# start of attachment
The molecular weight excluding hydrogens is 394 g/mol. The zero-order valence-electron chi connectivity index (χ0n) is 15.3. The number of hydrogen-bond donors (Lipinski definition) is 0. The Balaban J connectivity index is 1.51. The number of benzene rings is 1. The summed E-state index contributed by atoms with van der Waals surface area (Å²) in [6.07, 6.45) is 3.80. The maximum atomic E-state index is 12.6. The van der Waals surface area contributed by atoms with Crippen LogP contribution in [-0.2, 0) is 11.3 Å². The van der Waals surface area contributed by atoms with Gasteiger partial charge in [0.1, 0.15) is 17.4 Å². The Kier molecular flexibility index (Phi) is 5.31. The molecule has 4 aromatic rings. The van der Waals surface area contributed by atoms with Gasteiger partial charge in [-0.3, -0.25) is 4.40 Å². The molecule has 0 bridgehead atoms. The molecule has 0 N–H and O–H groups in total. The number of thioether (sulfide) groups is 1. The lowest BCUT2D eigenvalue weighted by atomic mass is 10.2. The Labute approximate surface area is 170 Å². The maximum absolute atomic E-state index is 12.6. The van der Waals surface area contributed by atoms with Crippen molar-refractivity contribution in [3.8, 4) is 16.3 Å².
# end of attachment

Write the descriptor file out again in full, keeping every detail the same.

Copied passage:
The molecular weight excluding hydrogens is 394 g/mol. The zero-order valence-electron chi connectivity index (χ0n) is 15.3. The number of hydrogen-bond donors (Lipinski definition) is 0. The Balaban J connectivity index is 1.51. The number of benzene rings is 1. The summed E-state index contributed by atoms with van der Waals surface area (Å²) in [6.07, 6.45) is 3.80. The maximum atomic E-state index is 12.6. The van der Waals surface area contributed by atoms with Crippen LogP contribution in [-0.2, 0) is 11.3 Å². The van der Waals surface area contributed by atoms with Gasteiger partial charge in [0.1, 0.15) is 17.4 Å². The Kier molecular flexibility index (Phi) is 5.31. The molecule has 4 aromatic rings. The van der Waals surface area contributed by atoms with Gasteiger partial charge in [-0.3, -0.25) is 4.40 Å². The molecule has 0 bridgehead atoms. The molecule has 0 N–H and O–H groups in total. The number of thioether (sulfide) groups is 1. The lowest BCUT2D eigenvalue weighted by atomic mass is 10.2. The Labute approximate surface area is 170 Å². The maximum absolute atomic E-state index is 12.6. The van der Waals surface area contributed by atoms with Crippen molar-refractivity contribution in [3.8, 4) is 16.3 Å².